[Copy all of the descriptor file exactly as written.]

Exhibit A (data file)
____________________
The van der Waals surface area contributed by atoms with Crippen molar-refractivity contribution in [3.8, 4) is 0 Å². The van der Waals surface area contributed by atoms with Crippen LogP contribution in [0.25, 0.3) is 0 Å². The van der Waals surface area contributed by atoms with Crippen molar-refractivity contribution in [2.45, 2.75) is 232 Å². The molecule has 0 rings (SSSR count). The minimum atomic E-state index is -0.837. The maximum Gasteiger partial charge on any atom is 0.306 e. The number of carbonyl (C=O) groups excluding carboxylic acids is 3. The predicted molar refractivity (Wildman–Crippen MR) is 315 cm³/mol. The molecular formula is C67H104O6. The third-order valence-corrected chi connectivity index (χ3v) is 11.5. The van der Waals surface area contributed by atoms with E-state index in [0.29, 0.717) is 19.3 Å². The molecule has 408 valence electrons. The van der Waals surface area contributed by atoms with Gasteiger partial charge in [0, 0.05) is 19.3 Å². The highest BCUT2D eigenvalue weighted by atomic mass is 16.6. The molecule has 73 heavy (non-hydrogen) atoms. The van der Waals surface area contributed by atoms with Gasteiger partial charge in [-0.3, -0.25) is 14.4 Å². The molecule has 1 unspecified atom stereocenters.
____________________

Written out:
The van der Waals surface area contributed by atoms with Crippen molar-refractivity contribution in [3.8, 4) is 0 Å². The van der Waals surface area contributed by atoms with Crippen LogP contribution in [0.25, 0.3) is 0 Å². The van der Waals surface area contributed by atoms with Crippen molar-refractivity contribution in [2.45, 2.75) is 232 Å². The molecule has 0 rings (SSSR count). The minimum atomic E-state index is -0.837. The maximum Gasteiger partial charge on any atom is 0.306 e. The number of carbonyl (C=O) groups excluding carboxylic acids is 3. The predicted molar refractivity (Wildman–Crippen MR) is 315 cm³/mol. The molecular formula is C67H104O6. The third-order valence-corrected chi connectivity index (χ3v) is 11.5. The van der Waals surface area contributed by atoms with E-state index in [0.29, 0.717) is 19.3 Å². The molecule has 408 valence electrons. The van der Waals surface area contributed by atoms with Gasteiger partial charge in [0, 0.05) is 19.3 Å². The highest BCUT2D eigenvalue weighted by atomic mass is 16.6. The molecule has 73 heavy (non-hydrogen) atoms. The van der Waals surface area contributed by atoms with Gasteiger partial charge in [-0.3, -0.25) is 14.4 Å². The molecule has 1 unspecified atom stereocenters.